On March 20, The Post published the latest in a confusing series of editorials on the appropriate test for challenging election systems under Section 2 of the Voting Rights Act. The existing act, which the Reagan administration believes should be extended, requires proof of intent to discriminate. A bill that has passed the House, however, would change the Voting Rights Act and focus not on intent to discriminate but on "effects" or "results." Numerous authorities and commentators have expressed deep concern that a "results" test could gradually impose a system of proportional representation based on race -- a quota system for electoral politics. Judging by its own editorials, the response of The Post to this concern is: yes, no, maybe.

In its April 1980 decision in Mobile v. Bolden, the Supreme Court explained that Section 2 of the Voting Rights Act required proof of discriminatory intent. In that case, Justice Potter Stewart warned that the theory of the dissenting opinion, which embraced the results test, "appears to be that every political group, or at least every such group that is in the minority, has a federal constitutional right to elect candidates in proportion to its numbers."

The Post agreed with Justice Stewart's concern. On April 28, 1980, it concluded that the court was correct to reject challenges based on the results test. "By opting for intent," The Post reasoned, the court "has... avoided the logical terminal point of those challenges: that election district lines must be drawn to give proportional representation to minorities.

On Dec. 20, 1981, however, The Post changed its tune. It then supported the recently passed House bill to overturn Mobile. The Post rejected President Reagan's expressed concern that the results test could mandate proportional representation based on race -- exactly what The Post had earlier stated was the "logical terminal point" of that test. The Post pointed to a clause in the bill that, supporters claim, guards against proportional representation. It does not do so, but in any case, if proportional representation is the "logical" end of the results test, as The Post claimed, it is difficult to see how any disclaimer clause can be effective. The disclaimer either completely repeals the results test, or is meaningless. The Post nonetheless urged the president to "stop objecting and join the celebration."

On Jan. 26, 1982, The Post again editorialized in support of the House bill, claiming now that the bill would merely return the law to where it had been before Mobile changed it -- and citing cases that did not support that proposition. As The Post explained in yet another editorial, on Feb. 11, "we believe Mobile set a new and unnecessarily tougher standard for the courts to use in determining whether a particular system is discriminatory." The Post's original editorial -- the one that agreed with the [Mobile ] decision -- somewhat oddly made no reference to this supposed "change" in the law. This suggests the new argument that Mobile changed the law is a hastily devised smokescreen to obscure the dramatic change proposed by the House bill.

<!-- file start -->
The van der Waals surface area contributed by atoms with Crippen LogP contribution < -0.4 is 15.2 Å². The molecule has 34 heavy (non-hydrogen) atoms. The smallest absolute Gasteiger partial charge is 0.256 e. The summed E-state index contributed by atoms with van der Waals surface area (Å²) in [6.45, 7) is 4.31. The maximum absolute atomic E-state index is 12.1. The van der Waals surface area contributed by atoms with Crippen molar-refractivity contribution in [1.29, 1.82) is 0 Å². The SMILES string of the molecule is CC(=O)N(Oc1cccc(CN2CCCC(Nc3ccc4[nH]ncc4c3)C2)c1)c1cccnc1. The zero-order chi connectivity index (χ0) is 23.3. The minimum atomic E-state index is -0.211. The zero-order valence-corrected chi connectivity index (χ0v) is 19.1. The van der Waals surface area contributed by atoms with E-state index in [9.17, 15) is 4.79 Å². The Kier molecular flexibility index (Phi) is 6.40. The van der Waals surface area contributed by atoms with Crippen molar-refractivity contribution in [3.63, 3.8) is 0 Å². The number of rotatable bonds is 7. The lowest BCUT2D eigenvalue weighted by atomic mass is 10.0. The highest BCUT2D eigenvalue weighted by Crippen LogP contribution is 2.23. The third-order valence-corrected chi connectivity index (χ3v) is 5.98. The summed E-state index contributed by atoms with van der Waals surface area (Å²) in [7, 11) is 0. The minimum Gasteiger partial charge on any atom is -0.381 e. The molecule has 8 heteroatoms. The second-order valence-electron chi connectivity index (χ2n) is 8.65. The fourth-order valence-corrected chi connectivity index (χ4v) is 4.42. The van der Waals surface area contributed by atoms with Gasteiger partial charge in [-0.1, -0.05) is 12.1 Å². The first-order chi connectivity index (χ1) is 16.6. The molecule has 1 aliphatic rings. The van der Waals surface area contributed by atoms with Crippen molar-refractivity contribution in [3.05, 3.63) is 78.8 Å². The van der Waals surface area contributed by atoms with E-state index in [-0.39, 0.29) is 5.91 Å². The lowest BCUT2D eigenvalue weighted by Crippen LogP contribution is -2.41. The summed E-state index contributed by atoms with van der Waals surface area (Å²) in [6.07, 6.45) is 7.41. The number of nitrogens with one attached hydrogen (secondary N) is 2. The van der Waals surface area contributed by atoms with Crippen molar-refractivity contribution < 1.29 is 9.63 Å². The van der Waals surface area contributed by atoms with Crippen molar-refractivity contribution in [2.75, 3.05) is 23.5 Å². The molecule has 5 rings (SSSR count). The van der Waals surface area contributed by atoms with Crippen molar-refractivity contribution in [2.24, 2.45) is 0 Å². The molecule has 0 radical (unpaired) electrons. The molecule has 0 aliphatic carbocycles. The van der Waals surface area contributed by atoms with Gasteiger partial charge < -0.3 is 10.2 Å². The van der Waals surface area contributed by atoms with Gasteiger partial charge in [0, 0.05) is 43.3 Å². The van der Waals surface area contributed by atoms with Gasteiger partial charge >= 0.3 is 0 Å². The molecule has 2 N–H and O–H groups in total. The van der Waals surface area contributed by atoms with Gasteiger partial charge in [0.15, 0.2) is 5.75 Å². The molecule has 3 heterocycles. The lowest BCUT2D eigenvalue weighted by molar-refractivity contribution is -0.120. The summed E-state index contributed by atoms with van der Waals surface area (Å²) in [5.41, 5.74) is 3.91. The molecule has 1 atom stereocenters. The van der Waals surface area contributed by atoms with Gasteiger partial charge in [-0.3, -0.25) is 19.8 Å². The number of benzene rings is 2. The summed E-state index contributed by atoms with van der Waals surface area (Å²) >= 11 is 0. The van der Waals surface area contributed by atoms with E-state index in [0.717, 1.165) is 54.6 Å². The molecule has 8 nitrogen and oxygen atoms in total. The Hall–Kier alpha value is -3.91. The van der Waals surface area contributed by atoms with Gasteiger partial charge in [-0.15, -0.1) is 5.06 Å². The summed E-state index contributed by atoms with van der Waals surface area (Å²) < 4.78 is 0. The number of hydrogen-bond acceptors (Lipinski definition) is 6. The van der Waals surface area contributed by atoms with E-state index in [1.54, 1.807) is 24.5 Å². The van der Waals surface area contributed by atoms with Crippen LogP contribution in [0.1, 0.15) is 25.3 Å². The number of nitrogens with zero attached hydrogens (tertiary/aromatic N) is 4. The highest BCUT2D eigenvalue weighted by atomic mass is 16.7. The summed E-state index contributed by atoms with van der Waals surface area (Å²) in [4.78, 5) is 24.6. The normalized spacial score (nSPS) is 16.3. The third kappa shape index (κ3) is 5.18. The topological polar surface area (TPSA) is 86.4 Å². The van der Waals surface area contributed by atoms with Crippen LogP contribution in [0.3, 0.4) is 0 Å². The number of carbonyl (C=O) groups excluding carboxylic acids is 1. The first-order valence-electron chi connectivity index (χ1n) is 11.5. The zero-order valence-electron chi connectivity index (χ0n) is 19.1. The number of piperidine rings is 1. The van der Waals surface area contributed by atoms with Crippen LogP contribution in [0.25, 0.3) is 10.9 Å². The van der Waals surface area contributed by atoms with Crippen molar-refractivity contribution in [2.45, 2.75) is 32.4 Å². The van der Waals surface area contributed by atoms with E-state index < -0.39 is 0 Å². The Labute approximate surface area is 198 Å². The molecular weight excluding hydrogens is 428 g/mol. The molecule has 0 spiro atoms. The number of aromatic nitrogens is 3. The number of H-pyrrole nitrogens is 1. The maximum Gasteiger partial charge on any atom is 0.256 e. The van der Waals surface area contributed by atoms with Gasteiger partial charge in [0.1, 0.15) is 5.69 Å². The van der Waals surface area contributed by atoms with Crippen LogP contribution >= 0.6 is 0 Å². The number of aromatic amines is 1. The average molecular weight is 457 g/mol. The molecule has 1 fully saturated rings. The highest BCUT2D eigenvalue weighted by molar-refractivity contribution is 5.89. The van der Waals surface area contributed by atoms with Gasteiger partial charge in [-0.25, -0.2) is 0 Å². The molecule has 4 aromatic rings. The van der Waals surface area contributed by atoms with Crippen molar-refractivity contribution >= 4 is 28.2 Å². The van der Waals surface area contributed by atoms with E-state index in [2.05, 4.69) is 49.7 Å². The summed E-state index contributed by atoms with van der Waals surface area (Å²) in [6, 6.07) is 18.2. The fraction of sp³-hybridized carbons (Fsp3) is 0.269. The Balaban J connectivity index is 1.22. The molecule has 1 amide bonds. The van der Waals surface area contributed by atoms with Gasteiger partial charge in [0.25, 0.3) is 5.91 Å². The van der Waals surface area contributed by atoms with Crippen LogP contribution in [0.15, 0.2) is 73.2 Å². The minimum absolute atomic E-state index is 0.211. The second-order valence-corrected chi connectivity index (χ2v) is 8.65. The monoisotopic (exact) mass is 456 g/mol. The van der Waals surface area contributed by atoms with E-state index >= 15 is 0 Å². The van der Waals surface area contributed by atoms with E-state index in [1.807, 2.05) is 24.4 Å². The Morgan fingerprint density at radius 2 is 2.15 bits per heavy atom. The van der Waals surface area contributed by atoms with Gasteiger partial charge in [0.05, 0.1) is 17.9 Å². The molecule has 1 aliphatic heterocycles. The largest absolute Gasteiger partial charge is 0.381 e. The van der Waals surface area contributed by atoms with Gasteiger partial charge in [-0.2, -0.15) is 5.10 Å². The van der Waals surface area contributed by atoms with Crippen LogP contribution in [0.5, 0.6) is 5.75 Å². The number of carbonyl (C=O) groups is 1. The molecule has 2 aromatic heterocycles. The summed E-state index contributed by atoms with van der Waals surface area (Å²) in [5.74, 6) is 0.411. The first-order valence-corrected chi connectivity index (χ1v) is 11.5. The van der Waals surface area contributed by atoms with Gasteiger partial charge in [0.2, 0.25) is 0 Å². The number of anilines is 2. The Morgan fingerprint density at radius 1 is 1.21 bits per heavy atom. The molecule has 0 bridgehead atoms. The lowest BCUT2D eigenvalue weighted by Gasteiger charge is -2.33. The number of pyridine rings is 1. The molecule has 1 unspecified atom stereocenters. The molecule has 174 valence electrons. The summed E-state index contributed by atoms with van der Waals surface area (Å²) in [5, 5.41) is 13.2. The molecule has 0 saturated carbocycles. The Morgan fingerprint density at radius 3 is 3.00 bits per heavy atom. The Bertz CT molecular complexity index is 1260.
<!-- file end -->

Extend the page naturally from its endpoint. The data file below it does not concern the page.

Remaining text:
In its latest editorial effort, on March 20, The Post brands my expression of concern that the results test could lead to proportional representation -- its own argument at one point -- as a "scare tactic." But, at the same time, it acknowledges that no one wants proportional representation and urges House bill supporters to "take whatever steps are necessary to reassure undecided senators" that proportional representation -- according The Post, the "logical terminal point" of the results test -- will not be compelled by that test. Perhaps The Post is beginning to recognize -- as it once did -- that the results test could lead to proportional representation. At least The Post is no longer facilely urging those with such concerns to "stop objecting and join the celebration."

The Post contends, however, that it is "almost impossible" to prove intent -- even though the intent test is the standard test in civil rights law and many other areas as well, and is often met in the courts. According to The Post, the House bill "would allow the courts to look at a number of factors -- history of discrimination, nominating procedures, election results, responsiveness of elected officials." As Justice Stewart made quite clear in Mobile, however, that is already true under the intent test. A "smoking gun" is not required and intent may be proved by indirect and circumstantial evidence, including evidence of the sort cited by The Post.

There is of course nothing wrong with the situation in which freely cast votes happen to elect minorities in proportion to the number of minorities in the electorate. What is disturbing, however, is a legislative effort to compel reorganization of electoral systems to guarantee such a result, on the basis of the abhorrent notions that blacks vote only for blacks and whites only for whites. As a society, we have moved well beyond that.

This administration fully supports extension of the Voting Rights Act -- for an unprecedented 10 years. The Post, by contrast, supports the House bill and changes in the act. Congress has a choice. It can continue the protection of the most successful civil rights law ever enacted, or it can embark the nation on a perilous and divisive experiment with a new standard. The right to vote is too important to be subject to such experimentation.

We are pleased that The Post is urging Congress to take whatever steps are necessary to guarantee that proportional representation is no compelled. The best way to do that is to extend the act as is.